Joe Biden has weighed in on Supreme Court vacancies throughout his 47-year career in politics, as chairman of the Senate Judiciary Committee, vice president, and now Democratic presidential nominee -- but his stance on whether the Senate should take up nominees during election years has evolved.
Now, Biden’s past comments on Supreme Court nominations and confirmations have come back into this spotlight this month after the death of Justice Ruth Bader Ginsburg.
President Trump and Senate Majority Leader Mitch McConnell -- despite pushing to delay consideration of a Supreme Court justice four years ago when Barack Obama was president and Republicans held the Senate -- have vowed to push forward with a vote on a nominee to fill Ginsburg’s vacancy, and plan to do so before voters cast their ballots for president on Nov. 3.
But Biden is condemning Republicans for their push to confirm a Ginsburg successor with less than seven weeks to go until the election, warning it “would cause irreversible damage.”
“The last thing we need is to add a constitutional crisis that plunges us deeper into the abyss – deeper into the darkness,” Biden said, calling Trump’s and McConnell’s efforts an “exercise in raw political power.”
Biden pointed to the controversy surrounding Obama’s appointment of Merrick Garland to fill the vacancy left by late Justice Antonin Scalia in 2016, and argued that “having made this their standard when it served their interest, they cannot, just four years later, change course when it doesn’t serve their ends.”
Senate Republicans refused to hold a hearing or a vote on Garland’s nomination, citing the imminent 2016 presidential election.
Biden this week said that if he wins the election in November, “as the new president, I should be the one who nominates Justice Ginsburg’s successor.”
But Biden’s stance on election year nominations and confirmations has shifted over the years, dating back to his time as chairman of the Senate Judiciary Committee.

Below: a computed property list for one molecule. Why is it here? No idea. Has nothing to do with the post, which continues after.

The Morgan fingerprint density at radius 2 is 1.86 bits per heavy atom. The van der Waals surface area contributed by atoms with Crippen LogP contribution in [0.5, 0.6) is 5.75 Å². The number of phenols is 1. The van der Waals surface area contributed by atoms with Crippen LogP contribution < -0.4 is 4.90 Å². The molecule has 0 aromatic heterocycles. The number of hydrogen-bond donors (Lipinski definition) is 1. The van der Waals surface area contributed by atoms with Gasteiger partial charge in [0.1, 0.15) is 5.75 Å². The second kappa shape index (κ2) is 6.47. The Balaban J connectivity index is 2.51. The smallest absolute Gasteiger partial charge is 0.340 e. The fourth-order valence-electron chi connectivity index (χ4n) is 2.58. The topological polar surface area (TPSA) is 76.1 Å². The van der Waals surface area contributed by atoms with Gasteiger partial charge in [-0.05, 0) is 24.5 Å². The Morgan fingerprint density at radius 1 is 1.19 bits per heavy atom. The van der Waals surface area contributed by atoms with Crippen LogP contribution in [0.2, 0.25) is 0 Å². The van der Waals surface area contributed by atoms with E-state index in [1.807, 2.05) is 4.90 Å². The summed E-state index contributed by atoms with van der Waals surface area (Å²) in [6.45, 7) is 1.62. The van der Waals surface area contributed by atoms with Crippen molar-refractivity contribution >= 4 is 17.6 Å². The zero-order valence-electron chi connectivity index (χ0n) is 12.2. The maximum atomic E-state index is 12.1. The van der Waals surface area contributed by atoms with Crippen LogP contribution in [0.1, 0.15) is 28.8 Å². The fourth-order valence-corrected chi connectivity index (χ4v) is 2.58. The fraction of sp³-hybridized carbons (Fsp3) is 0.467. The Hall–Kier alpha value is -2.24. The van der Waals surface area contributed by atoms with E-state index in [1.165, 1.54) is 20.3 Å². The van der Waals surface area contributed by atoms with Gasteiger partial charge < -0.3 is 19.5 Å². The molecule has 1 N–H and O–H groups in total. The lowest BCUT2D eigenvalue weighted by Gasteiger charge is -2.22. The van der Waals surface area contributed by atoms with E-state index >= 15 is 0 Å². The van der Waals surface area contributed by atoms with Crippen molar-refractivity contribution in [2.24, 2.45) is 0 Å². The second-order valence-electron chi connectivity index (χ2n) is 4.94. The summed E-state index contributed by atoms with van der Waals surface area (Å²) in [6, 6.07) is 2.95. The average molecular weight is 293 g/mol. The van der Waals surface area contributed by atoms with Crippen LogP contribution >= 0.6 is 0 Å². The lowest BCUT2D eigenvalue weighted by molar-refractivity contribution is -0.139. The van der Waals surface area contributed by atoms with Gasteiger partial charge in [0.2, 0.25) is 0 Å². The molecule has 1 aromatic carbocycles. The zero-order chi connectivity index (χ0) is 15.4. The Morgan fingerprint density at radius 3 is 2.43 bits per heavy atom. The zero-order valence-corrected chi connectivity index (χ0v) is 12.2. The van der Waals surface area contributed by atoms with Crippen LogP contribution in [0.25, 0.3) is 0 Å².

In June 1992, Biden delivered a speech calling for then-President George H.W. Bush not to move forward with a Supreme Court nomination should a vacancy occur before the election. At the time, there was not an actual vacancy on the high court, just rumors that former Justice Harry Blackmun would retire.
During the time of his comments, Democrats held the majority of the Senate, while Republicans held the White House.
Lawmakers have long cited Biden’s remarks at the time as the “Biden Rule,” which assumes that the Senate, if controlled by a different party than the White House during the final year of a president’s term, should not consider a president’s nominee to the high court ahead of Election Day.
But Biden’s stance shifted in 2016, during the controversy surrounding Obama’s nomination of Garland to replace Scalia on the bench.
Biden, at the time, delivered a speech at Georgetown University, and said “there is no ‘Biden Rule,’ it doesn’t exist.”
“There is only one rule I ever followed in the Judiciary Committee,” Biden said. “That was the Constitution’s clear rule of advice and consent.”
Biden argued that the Senate had “an obligation” to “engage fully in the constitutional process of advice and consent” during an election year.
Biden, at the time, penned an op-ed for the New York Times, defending his past remarks, and saying that his comments in 1992 were misinterpreted.
“I know there is an argument that no nominee should be voted on in the last year of a presidency, but there is nothing in the Constitution—or our history—to support this view,” Biden wrote. “Justice Anthony M. Kennedy was confirmed in the last year of Ronald Reagan’s second term. I know. I was chairman of the Judiciary Committee at the time.”
He added: “As I write this, nearly all Republican senators have said that they will refuse to consider any nominee — sight unseen. At a time when we need to reduce the gridlock in our politics, this would extend Congress’s dysfunction to the Supreme Court — preventing it from functioning as our founders intended for a year and possibly longer.”